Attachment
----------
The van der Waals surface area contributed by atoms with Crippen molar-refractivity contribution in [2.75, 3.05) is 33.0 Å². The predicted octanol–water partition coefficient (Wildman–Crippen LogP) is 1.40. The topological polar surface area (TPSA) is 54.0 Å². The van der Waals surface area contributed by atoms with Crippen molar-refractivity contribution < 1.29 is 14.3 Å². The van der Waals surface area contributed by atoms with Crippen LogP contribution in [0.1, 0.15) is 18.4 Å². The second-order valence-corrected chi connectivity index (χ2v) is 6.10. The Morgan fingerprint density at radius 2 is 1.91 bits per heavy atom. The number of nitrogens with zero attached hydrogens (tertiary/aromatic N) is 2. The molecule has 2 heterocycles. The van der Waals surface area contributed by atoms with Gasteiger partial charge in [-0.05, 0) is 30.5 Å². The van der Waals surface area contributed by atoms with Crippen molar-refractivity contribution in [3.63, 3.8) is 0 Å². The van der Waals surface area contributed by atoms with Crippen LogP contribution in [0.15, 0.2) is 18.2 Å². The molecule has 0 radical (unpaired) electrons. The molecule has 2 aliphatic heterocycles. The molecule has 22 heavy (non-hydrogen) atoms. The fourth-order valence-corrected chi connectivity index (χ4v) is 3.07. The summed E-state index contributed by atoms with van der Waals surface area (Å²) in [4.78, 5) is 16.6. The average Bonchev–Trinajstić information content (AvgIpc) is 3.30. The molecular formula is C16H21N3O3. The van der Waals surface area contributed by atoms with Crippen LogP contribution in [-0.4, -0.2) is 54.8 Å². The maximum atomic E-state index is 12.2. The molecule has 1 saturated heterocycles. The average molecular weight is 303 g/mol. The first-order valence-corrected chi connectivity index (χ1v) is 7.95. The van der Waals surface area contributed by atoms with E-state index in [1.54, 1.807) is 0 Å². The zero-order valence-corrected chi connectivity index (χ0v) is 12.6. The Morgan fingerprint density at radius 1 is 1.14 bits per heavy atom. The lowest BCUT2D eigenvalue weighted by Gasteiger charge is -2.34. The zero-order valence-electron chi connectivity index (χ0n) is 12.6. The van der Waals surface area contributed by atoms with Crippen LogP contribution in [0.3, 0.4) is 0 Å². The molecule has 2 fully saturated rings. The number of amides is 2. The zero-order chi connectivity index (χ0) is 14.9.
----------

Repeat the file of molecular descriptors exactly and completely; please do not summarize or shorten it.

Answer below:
The van der Waals surface area contributed by atoms with Crippen molar-refractivity contribution in [2.75, 3.05) is 33.0 Å². The predicted octanol–water partition coefficient (Wildman–Crippen LogP) is 1.40. The topological polar surface area (TPSA) is 54.0 Å². The van der Waals surface area contributed by atoms with Crippen molar-refractivity contribution < 1.29 is 14.3 Å². The van der Waals surface area contributed by atoms with Crippen LogP contribution in [0.1, 0.15) is 18.4 Å². The second-order valence-corrected chi connectivity index (χ2v) is 6.10. The Morgan fingerprint density at radius 2 is 1.91 bits per heavy atom. The number of nitrogens with zero attached hydrogens (tertiary/aromatic N) is 2. The molecule has 2 heterocycles. The van der Waals surface area contributed by atoms with Gasteiger partial charge in [-0.05, 0) is 30.5 Å². The van der Waals surface area contributed by atoms with Crippen molar-refractivity contribution in [3.63, 3.8) is 0 Å². The van der Waals surface area contributed by atoms with Crippen LogP contribution in [0.15, 0.2) is 18.2 Å². The molecule has 0 radical (unpaired) electrons. The molecule has 2 aliphatic heterocycles. The molecule has 22 heavy (non-hydrogen) atoms. The fourth-order valence-corrected chi connectivity index (χ4v) is 3.07. The summed E-state index contributed by atoms with van der Waals surface area (Å²) in [4.78, 5) is 16.6. The average Bonchev–Trinajstić information content (AvgIpc) is 3.30. The molecular formula is C16H21N3O3. The van der Waals surface area contributed by atoms with Crippen LogP contribution in [-0.4, -0.2) is 54.8 Å². The maximum atomic E-state index is 12.2. The molecule has 1 saturated heterocycles. The average molecular weight is 303 g/mol. The first-order valence-corrected chi connectivity index (χ1v) is 7.95. The van der Waals surface area contributed by atoms with E-state index in [1.54, 1.807) is 0 Å². The zero-order valence-corrected chi connectivity index (χ0v) is 12.6. The Morgan fingerprint density at radius 1 is 1.14 bits per heavy atom. The lowest BCUT2D eigenvalue weighted by Gasteiger charge is -2.34. The zero-order valence-electron chi connectivity index (χ0n) is 12.6. The van der Waals surface area contributed by atoms with Crippen LogP contribution in [0.3, 0.4) is 0 Å². The molecule has 2 fully saturated rings. The number of amides is 2. The zero-order chi connectivity index (χ0) is 14.9.